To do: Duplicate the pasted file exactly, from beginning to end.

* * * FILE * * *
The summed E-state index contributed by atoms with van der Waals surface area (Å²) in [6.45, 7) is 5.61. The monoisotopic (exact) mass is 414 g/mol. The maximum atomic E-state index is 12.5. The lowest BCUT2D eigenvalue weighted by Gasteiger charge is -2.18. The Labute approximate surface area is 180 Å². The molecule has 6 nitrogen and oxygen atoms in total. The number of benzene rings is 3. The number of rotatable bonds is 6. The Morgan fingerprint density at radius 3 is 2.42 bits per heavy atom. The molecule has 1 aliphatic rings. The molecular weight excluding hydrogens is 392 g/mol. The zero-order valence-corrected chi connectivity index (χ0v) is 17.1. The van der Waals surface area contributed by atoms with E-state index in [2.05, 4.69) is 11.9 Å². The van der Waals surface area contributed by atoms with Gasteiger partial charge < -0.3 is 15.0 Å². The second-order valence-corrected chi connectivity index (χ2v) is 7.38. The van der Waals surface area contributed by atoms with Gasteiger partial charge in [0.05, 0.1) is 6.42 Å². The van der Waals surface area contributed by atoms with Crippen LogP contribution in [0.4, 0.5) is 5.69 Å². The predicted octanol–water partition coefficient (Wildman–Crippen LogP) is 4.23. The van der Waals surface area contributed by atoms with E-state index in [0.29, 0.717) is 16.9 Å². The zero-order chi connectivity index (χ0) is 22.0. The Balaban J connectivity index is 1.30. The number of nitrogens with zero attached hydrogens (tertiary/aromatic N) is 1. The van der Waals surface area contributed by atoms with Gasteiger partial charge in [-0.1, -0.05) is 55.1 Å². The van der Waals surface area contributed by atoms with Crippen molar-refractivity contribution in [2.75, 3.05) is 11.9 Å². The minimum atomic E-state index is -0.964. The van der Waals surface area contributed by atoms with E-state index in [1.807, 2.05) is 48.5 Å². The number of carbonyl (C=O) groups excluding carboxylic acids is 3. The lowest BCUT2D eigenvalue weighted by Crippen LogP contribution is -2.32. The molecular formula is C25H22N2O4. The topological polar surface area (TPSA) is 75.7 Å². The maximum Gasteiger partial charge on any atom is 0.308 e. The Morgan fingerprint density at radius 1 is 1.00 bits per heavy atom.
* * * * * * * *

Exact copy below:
The summed E-state index contributed by atoms with van der Waals surface area (Å²) in [6.45, 7) is 5.61. The monoisotopic (exact) mass is 414 g/mol. The maximum atomic E-state index is 12.5. The lowest BCUT2D eigenvalue weighted by Gasteiger charge is -2.18. The Labute approximate surface area is 180 Å². The molecule has 6 nitrogen and oxygen atoms in total. The number of benzene rings is 3. The number of rotatable bonds is 6. The Morgan fingerprint density at radius 3 is 2.42 bits per heavy atom. The molecule has 1 aliphatic rings. The molecular weight excluding hydrogens is 392 g/mol. The zero-order valence-corrected chi connectivity index (χ0v) is 17.1. The van der Waals surface area contributed by atoms with E-state index in [2.05, 4.69) is 11.9 Å². The van der Waals surface area contributed by atoms with Gasteiger partial charge < -0.3 is 15.0 Å². The second-order valence-corrected chi connectivity index (χ2v) is 7.38. The van der Waals surface area contributed by atoms with Gasteiger partial charge in [0.05, 0.1) is 6.42 Å². The van der Waals surface area contributed by atoms with Crippen LogP contribution in [0.4, 0.5) is 5.69 Å². The predicted octanol–water partition coefficient (Wildman–Crippen LogP) is 4.23. The van der Waals surface area contributed by atoms with E-state index in [0.29, 0.717) is 16.9 Å². The zero-order chi connectivity index (χ0) is 22.0. The Balaban J connectivity index is 1.30. The number of nitrogens with zero attached hydrogens (tertiary/aromatic N) is 1. The van der Waals surface area contributed by atoms with Gasteiger partial charge in [-0.1, -0.05) is 55.1 Å². The van der Waals surface area contributed by atoms with Crippen molar-refractivity contribution in [2.75, 3.05) is 11.9 Å². The minimum atomic E-state index is -0.964. The van der Waals surface area contributed by atoms with E-state index in [1.807, 2.05) is 48.5 Å². The number of carbonyl (C=O) groups excluding carboxylic acids is 3. The lowest BCUT2D eigenvalue weighted by Crippen LogP contribution is -2.32. The molecular formula is C25H22N2O4. The topological polar surface area (TPSA) is 75.7 Å². The maximum Gasteiger partial charge on any atom is 0.308 e. The Morgan fingerprint density at radius 1 is 1.00 bits per heavy atom.